Craig: I have actually seen people, on multiple occasions, put the book down and complain that there are no pictures in it. That's the truth. A customer even complained at the bookstore where I work.

I've asked MacAdam/Cage to keep the cover for the paperback, but to make the words 'a novel' bigger.

Dennis: It's funny, I never would have thought family portrait. I thought maybe you’d say that it was Houdini or someone famous.

Craig: I don't think it's intentionally a family portrait, but the presentation comes off that way, to me. Like I said, it's not some yogi in a diaper.

Dennis: I think the cover is great. Both it and the title attracted me from the start.

Craig: The chaps name is F. Velez Campos, and he's from Puerto Rico; the shot was taken some time in the 30's.

It's being released in Germany this fall as a hardcover, and I'm curious to see how they handle the cover.

Dennis: Okay, I want to talk about polydactylism. This is something I have never really seen covered in a novel before. Yet you very aptly made this additional finger both an interesting and unique character trait for John, yet a burden and a "scar" as well.

Basically, what I want to ask is... where did this trait come from? Did it go hand in hand with your contortionist research? Or was it something that came from left field which you sort of were able to tie to everything else? The headaches, his being bullied as a child etc.

Craig: Okay, another long-winded response, here goes....

To preface everything, the process of putting a story together, for me at least, is sort of like 'Junkyard Wars' or 'Monster Garage'...

Nearly everything holds some sort of fascination for me, and I just let my brain latch onto whatever it will, and when I have a bunch of disparate elements that seem almost impossible to thread together, I say 'Okay, make a story.'

That's an oversimplification to a degree, but it's true to the challenge I give myself.

Polydactylism was one such element in my mental junkyard. I first tripped across it in reading the Thomas Harris novels many years ago. It's not mentioned in the films at all, so few people know it but, Hannibal Lector actually has a six-fingered left hand. Clearly, Harris was implying some connection between his mental state and his physicality, but he never states it explicitly.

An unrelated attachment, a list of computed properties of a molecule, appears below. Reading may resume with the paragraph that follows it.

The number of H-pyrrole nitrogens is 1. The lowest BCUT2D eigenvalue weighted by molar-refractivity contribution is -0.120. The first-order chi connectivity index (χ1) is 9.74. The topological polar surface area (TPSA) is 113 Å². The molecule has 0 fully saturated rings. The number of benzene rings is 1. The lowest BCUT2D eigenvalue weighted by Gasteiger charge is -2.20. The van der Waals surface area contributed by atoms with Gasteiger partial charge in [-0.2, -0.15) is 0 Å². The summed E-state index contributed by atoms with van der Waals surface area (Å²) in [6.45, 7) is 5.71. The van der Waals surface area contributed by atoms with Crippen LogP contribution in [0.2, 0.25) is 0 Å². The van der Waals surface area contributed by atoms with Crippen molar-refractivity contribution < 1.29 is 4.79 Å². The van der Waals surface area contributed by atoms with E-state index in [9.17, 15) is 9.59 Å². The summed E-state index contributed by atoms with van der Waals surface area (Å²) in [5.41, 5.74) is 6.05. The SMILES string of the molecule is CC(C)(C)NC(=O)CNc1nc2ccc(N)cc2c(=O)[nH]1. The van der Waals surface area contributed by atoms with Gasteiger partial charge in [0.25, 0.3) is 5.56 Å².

It was well over a decade ago that I read those, and I can remember little else about the books. I read very little modern crime. But that image stayed with me and never let go of my brain, year after year.

I didn't know why, so I thought I'd find out. It seemed like an easy trait to add to a child prodigy, again implying a connection between the mental and physical, so I did. I let it play out over the course of writing the book to see what happened.

I have a scar from a cleft lip that I'm terribly self-conscious about. It doesn't bother me most of the time, but I am LOATHE to be photographed. That dust jacket shot was a day of near agony. A friend of mine said, "I get it. The six fingered hand is your scar, right?"

WRONG...

It was several drafts in before I realized what captivated me about it. It's that the six-fingered hand is a physical manifestation of Vincent's personality, i.e., people project onto it their own neuroses. Whether they think it's fascinating or ugly depends on where their head is at. And it's that very mechanism that Vincent is on guard against, people dumping their own baggage onto other people; a lack of self awareness at the expense of others. The whole novel is driven by John Vincent being watchful of someone's lack of self-awareness at his expense.

Am I making any sense at all?

Dennis: I understand that from reading the book. Don't worry, your hard work wasn't lost on me. (laughs) I was just interested in where the inspiration from that trait came from.

Craig: I was in Seattle visiting family, and I was having lunch with a good friend of mine, along with his three sons. I mentioned the polydactyl when he asked about the book and he said, "Michael, show Craig your hand."

Wouldn't you know it... his oldest boy has a scar from having an extra digit removed at birth. They used the word 'supernumerary,' which I also like.

Dennis: I play guitar so I think if I had an extra left finger. I'd be in paradise. I'd also warn women I dated that they didn't call me "McGropenstein" for nothing.